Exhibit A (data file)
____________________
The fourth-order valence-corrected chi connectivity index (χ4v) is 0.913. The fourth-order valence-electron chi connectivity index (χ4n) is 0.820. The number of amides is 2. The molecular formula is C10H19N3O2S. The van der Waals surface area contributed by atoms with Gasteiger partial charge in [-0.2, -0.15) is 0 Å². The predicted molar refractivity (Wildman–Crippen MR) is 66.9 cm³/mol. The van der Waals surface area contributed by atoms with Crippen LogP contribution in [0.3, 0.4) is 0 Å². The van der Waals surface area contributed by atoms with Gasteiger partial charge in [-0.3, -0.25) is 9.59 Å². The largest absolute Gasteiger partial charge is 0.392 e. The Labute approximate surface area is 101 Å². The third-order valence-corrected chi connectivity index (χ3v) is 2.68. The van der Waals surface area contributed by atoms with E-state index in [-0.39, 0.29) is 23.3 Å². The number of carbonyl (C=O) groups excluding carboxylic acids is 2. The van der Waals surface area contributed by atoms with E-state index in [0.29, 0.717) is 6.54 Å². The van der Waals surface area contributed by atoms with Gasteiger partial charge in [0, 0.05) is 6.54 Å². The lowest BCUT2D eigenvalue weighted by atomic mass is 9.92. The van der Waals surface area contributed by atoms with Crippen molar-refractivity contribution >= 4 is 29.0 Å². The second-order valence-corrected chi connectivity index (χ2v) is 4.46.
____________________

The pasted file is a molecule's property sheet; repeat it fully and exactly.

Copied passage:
The fourth-order valence-corrected chi connectivity index (χ4v) is 0.913. The fourth-order valence-electron chi connectivity index (χ4n) is 0.820. The number of amides is 2. The molecular formula is C10H19N3O2S. The van der Waals surface area contributed by atoms with Gasteiger partial charge in [-0.2, -0.15) is 0 Å². The predicted molar refractivity (Wildman–Crippen MR) is 66.9 cm³/mol. The van der Waals surface area contributed by atoms with Crippen LogP contribution in [0.3, 0.4) is 0 Å². The van der Waals surface area contributed by atoms with Gasteiger partial charge in [-0.3, -0.25) is 9.59 Å². The largest absolute Gasteiger partial charge is 0.392 e. The Labute approximate surface area is 101 Å². The third-order valence-corrected chi connectivity index (χ3v) is 2.68. The van der Waals surface area contributed by atoms with E-state index in [-0.39, 0.29) is 23.3 Å². The number of carbonyl (C=O) groups excluding carboxylic acids is 2. The van der Waals surface area contributed by atoms with E-state index in [0.29, 0.717) is 6.54 Å². The van der Waals surface area contributed by atoms with Gasteiger partial charge in [0, 0.05) is 6.54 Å². The lowest BCUT2D eigenvalue weighted by atomic mass is 9.92. The van der Waals surface area contributed by atoms with Crippen molar-refractivity contribution >= 4 is 29.0 Å². The second-order valence-corrected chi connectivity index (χ2v) is 4.46.